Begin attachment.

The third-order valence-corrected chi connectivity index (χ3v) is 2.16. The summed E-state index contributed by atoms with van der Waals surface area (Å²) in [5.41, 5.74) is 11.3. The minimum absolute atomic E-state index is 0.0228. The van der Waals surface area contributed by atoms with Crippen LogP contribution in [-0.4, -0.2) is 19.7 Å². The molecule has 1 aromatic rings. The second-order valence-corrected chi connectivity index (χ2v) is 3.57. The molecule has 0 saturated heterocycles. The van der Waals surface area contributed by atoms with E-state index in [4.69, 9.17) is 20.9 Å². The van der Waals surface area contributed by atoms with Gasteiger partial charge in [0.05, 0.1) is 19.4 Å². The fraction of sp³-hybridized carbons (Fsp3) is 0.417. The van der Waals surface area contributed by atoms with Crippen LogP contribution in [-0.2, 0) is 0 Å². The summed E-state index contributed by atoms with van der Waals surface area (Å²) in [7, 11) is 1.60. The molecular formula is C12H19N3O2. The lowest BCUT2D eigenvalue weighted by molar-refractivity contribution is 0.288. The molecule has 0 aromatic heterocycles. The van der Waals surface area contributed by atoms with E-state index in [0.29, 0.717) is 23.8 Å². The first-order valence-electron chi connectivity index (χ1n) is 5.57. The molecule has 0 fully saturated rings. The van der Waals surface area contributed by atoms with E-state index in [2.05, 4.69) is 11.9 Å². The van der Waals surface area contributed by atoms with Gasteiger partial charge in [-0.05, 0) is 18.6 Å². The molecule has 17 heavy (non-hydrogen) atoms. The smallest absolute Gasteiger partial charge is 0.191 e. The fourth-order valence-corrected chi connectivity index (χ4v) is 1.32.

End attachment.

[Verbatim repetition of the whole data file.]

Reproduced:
The third-order valence-corrected chi connectivity index (χ3v) is 2.16. The summed E-state index contributed by atoms with van der Waals surface area (Å²) in [5.41, 5.74) is 11.3. The minimum absolute atomic E-state index is 0.0228. The van der Waals surface area contributed by atoms with Crippen LogP contribution in [-0.4, -0.2) is 19.7 Å². The molecule has 1 aromatic rings. The second-order valence-corrected chi connectivity index (χ2v) is 3.57. The molecule has 0 saturated heterocycles. The van der Waals surface area contributed by atoms with E-state index in [4.69, 9.17) is 20.9 Å². The van der Waals surface area contributed by atoms with Gasteiger partial charge in [0.05, 0.1) is 19.4 Å². The fraction of sp³-hybridized carbons (Fsp3) is 0.417. The van der Waals surface area contributed by atoms with Crippen LogP contribution in [-0.2, 0) is 0 Å². The summed E-state index contributed by atoms with van der Waals surface area (Å²) in [7, 11) is 1.60. The molecular formula is C12H19N3O2. The lowest BCUT2D eigenvalue weighted by molar-refractivity contribution is 0.288. The molecule has 0 aromatic heterocycles. The van der Waals surface area contributed by atoms with E-state index in [0.29, 0.717) is 23.8 Å². The first-order valence-electron chi connectivity index (χ1n) is 5.57. The molecule has 0 fully saturated rings. The van der Waals surface area contributed by atoms with E-state index in [2.05, 4.69) is 11.9 Å². The van der Waals surface area contributed by atoms with Gasteiger partial charge in [-0.05, 0) is 18.6 Å². The molecule has 17 heavy (non-hydrogen) atoms. The smallest absolute Gasteiger partial charge is 0.191 e. The fourth-order valence-corrected chi connectivity index (χ4v) is 1.32.